Each new year warrants at least a glance in the rear view mirror and, for me, what leaps into focus is the Secret Santa present I was given during Christmas dinner hosted by my friend Debs.
I’d been daydreaming about taking The School of Play to Scandinavia for a while now so imagine my delight when I was given “The Year of Living Danishly: Uncovering the Secrets of the Happiest Country” by Helen Russell. The next thing you know, I’m practicing hygge, pronounced “hooga” loosely translated as “coziness”, by treating myself to a guilt-free Danish pastry on the way to work.
What more liberating way to start one’s day than with a sugary hug on a cold winter morning? A great antidote to the chronic zombiism to which many of my fellow commuters seem to have succumbed given the way they barge their fellow human beings out of the way in order to get a seat on the train or tube so that they can stay asleep for longer.
What’s more, fuelled by the comforting combo of cinammon and sugar, I’ve dared to experiment with living Danishly by trusting those around me more. According to Denmark’s ‘happiness economist’ Christian Bjoernskov what Danes really care about is trust: “In Denmark, we trust not only family and friends, but also the man or woman on the street – and this makes a big difference to our lives and happiness levels.” When asked “Do you think most people can be trusted?” More than 70 percent of Danes say: “Yes.” The average of the rest of Europe is just over a third.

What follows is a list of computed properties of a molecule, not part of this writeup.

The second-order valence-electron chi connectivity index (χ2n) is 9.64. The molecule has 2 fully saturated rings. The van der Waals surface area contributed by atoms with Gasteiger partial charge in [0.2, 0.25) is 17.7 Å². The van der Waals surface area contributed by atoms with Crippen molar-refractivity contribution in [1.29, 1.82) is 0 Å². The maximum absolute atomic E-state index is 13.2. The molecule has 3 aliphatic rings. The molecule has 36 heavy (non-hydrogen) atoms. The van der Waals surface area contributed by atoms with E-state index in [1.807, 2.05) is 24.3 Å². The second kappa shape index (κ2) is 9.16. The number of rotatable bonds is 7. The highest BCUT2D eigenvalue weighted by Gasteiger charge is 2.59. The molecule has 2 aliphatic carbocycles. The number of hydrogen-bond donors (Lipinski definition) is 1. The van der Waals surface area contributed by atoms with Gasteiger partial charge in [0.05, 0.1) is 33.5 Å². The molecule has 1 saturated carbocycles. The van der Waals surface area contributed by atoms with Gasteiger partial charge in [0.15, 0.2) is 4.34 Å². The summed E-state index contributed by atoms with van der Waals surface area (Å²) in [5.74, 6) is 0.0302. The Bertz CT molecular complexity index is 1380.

There’s more. Research shows that intelligent people are more likely to trust others (http://psychcentral.com/news/2014/03/14/intelligent-people-more-likely-to-trust-others/67092.html) – possibly because they are better judges of character, a form of interpersonal and intrapersonal intelligences according to Dr Howard Gardner’s Multiple Intelligences theory.
By setting myself the challenge and chance to be my authentic self, I’m re-discovering firsthand that trust engenders a sense of belonging and with it well-being that I’d only hitherto experienced back in my childhood days. And being congruent is so much more fun than wasting time and effort pretending to be something we’re not.
So where has practicing hygge got me so far? A special invitation to Denmark to present at Counterplay in March, a conference that summons the most playful community from around the world organised by fellow playmaker Mathias Poulsen. I’ll even be flying into Billund where The School of Play will warm up with a day out at Legoland on 29 March 2017 to rediscover many of the things we learned as children but have since forgotten… including trusting that strangers are simply friends you’ve not met yet. I hope you’ll join me and come out to play!
Watch this space for more fun and games… Meanwhile, wishing you a playful 2017! Here’s to happier adulthood through lifelong play!